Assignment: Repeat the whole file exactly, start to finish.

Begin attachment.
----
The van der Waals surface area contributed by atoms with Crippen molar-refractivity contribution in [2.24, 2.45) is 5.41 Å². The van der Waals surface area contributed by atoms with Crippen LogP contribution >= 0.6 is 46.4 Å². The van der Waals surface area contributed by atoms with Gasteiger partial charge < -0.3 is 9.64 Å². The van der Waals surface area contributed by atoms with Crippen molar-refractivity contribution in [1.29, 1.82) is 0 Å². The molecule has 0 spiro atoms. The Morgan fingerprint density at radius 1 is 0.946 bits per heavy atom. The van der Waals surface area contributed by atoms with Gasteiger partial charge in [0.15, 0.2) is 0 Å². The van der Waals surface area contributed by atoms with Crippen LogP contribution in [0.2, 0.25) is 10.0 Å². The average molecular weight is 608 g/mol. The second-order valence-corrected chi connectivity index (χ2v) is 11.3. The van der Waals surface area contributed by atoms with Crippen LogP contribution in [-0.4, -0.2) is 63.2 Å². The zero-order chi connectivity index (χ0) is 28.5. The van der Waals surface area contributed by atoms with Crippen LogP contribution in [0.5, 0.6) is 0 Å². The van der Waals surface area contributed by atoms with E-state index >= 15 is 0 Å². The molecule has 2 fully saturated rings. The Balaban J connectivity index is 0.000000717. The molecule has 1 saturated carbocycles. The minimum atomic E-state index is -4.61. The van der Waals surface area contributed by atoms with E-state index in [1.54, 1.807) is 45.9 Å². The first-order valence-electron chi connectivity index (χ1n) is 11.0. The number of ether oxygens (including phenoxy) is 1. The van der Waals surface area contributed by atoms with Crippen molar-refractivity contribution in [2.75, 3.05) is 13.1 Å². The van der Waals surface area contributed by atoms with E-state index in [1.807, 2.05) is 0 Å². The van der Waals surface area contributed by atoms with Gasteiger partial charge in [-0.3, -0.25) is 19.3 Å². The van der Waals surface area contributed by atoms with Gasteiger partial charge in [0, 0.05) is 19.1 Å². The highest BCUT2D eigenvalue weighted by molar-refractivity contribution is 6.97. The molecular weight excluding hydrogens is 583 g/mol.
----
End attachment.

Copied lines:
The van der Waals surface area contributed by atoms with Crippen molar-refractivity contribution in [2.24, 2.45) is 5.41 Å². The van der Waals surface area contributed by atoms with Crippen LogP contribution >= 0.6 is 46.4 Å². The van der Waals surface area contributed by atoms with Gasteiger partial charge < -0.3 is 9.64 Å². The van der Waals surface area contributed by atoms with Crippen molar-refractivity contribution in [1.29, 1.82) is 0 Å². The molecule has 0 spiro atoms. The Morgan fingerprint density at radius 1 is 0.946 bits per heavy atom. The van der Waals surface area contributed by atoms with Gasteiger partial charge in [0.15, 0.2) is 0 Å². The van der Waals surface area contributed by atoms with Crippen LogP contribution in [0.2, 0.25) is 10.0 Å². The average molecular weight is 608 g/mol. The second-order valence-corrected chi connectivity index (χ2v) is 11.3. The van der Waals surface area contributed by atoms with Crippen LogP contribution in [-0.4, -0.2) is 63.2 Å². The zero-order chi connectivity index (χ0) is 28.5. The van der Waals surface area contributed by atoms with Crippen LogP contribution in [0.5, 0.6) is 0 Å². The van der Waals surface area contributed by atoms with E-state index >= 15 is 0 Å². The molecule has 2 fully saturated rings. The Balaban J connectivity index is 0.000000717. The molecule has 1 saturated carbocycles. The minimum atomic E-state index is -4.61. The van der Waals surface area contributed by atoms with E-state index in [1.54, 1.807) is 45.9 Å². The first-order valence-electron chi connectivity index (χ1n) is 11.0. The number of ether oxygens (including phenoxy) is 1. The van der Waals surface area contributed by atoms with Crippen molar-refractivity contribution in [2.75, 3.05) is 13.1 Å². The van der Waals surface area contributed by atoms with E-state index in [1.807, 2.05) is 0 Å². The van der Waals surface area contributed by atoms with Gasteiger partial charge in [-0.3, -0.25) is 19.3 Å². The van der Waals surface area contributed by atoms with Gasteiger partial charge in [0, 0.05) is 19.1 Å². The highest BCUT2D eigenvalue weighted by molar-refractivity contribution is 6.97. The molecular weight excluding hydrogens is 583 g/mol.